Today’s news:

SCHIP health plan finds smooth sailing through Brooklyn

Every single one of Brooklyn’s representatives in the House of Representatives voted in favor of the expanded children’s health insurance bill passed just a few days ago.

The State Children’s Health Insurance Program (SCHIP) legislation, which passed by a margin of 290 to 135, had long been sought by the borough’s elected officials, because of its ability to help the state cover children who were not otherwise insured.

SCHIP targets families earning too much money to qualify for Medicaid but who cannot afford private insurance. In New York State, it is estimated that an additional 60,000 uninsured children will get health insurance, thanks to the legislation. SCHIP currently covers approximately 310,000 children across the state whose families make no more than $44,100 (for a family of four).

The SCHIP Reauthorization Act will also save New York State approximately $50 million annually, because of federal monies that will be sent to the state to help it cover children in middle income families (making up to $88,200 for a family of four) who otherwise would have remained uninsured.

“Every child deserves access to quality, affordable health care,” noted Representative Anthony Weiner. “For years, middle class families have been struggling to keep up with the rising cost of care. Today is a sign that we are no longer accepting the status quo. This program protects our most vulnerable and expanding it is the right thing to do.”

Freshman Representative Michael McMahon concurred. “This vote demonstrates that the majority of lawmakers are focused on caring for our children and aiding the families who cannot provide their children with necessary medical attention because they do not have health insurance,” he remarked. “ The legislation also marks a turning point -- the beginning of our move towards a healthier, more stable, more supportive America for our children and their parents, who are struggling to provide their families with basic necessities.”

The effect of the legislation, said Representative Edolphus Towns, will be “to reduce the number of uninsured children” in New York State “by 66 percent, reducing the number from 400,000 to approximately 267,000.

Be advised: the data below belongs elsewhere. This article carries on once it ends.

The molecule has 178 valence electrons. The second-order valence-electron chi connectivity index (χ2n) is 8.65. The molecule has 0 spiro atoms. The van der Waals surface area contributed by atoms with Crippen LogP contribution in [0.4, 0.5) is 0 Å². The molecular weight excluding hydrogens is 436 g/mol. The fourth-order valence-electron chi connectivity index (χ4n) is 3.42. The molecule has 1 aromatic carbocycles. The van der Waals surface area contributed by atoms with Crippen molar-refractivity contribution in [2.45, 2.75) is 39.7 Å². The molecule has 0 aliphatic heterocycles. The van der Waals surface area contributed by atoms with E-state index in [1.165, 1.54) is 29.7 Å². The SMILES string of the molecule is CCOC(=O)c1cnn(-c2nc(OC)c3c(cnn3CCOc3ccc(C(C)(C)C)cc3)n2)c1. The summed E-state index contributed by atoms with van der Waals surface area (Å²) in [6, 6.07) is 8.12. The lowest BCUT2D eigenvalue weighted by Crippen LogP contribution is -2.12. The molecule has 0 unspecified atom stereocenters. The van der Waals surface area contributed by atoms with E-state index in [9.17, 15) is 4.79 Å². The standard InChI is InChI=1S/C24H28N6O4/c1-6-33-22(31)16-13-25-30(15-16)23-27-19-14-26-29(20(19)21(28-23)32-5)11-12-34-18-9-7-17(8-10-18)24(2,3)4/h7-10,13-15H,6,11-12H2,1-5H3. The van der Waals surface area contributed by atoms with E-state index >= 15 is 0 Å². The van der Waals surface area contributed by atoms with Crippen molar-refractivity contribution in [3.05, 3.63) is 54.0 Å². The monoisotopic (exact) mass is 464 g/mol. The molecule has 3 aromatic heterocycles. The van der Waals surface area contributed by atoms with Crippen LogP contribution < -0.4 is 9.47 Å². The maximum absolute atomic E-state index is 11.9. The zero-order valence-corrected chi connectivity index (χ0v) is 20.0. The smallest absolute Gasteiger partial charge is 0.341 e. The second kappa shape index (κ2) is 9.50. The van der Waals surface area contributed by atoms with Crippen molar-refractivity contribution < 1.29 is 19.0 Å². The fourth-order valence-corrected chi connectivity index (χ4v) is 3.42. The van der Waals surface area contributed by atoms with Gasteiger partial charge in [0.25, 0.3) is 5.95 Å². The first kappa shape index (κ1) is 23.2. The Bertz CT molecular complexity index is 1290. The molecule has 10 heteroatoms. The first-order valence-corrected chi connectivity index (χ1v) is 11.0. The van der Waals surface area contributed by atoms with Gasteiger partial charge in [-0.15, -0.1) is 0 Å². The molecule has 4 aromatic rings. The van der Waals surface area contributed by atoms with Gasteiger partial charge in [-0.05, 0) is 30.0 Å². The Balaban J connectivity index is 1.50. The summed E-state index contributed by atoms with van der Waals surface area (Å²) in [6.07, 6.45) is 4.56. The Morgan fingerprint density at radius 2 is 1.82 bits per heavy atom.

“I don’t know about you, but that’s the type of change I can believe in,” Towns told House Speaker Nancy Pelosi on the House floor before the vote was taken.

The senate passed its version of the bill on January 29th. On the day that the House passed the bill, President Barack Obama signed the legislation into law, with New York Governor David Paterson among those present.

Paterson expressed his satisfaction in the bill becoming law. Calling it a “huge step forward in our efforts in New York State and across this nation to ensure that all children get the opportunity to grow up healthy,” Paterson noted that since the state expanded enrollment to include children in families making 400 percent of the federal poverty level, in September, 2008, “An additional 10,000 children have been enrolled. Two-thirds of these newly enrolled children are in families with incomes between 250 and 300 percent of the poverty level, the fastest-growing segment of uninsured children.”

The bill had been vetoed previously by Obama’s predecessor, former President George W. Bush. Under Bush, as well, the federal Centers for Medicare and Medicaid Services had announced restrictions on New York’s administration of the SCHIP program, that threatened the state’s ability to provide coverage to many of the state’s children who otherwise would be uninsured. The cost of the SCHIP legislation will not add to the federal deficit; it is paid for by raising the tax on tobacco products by 61 cents.

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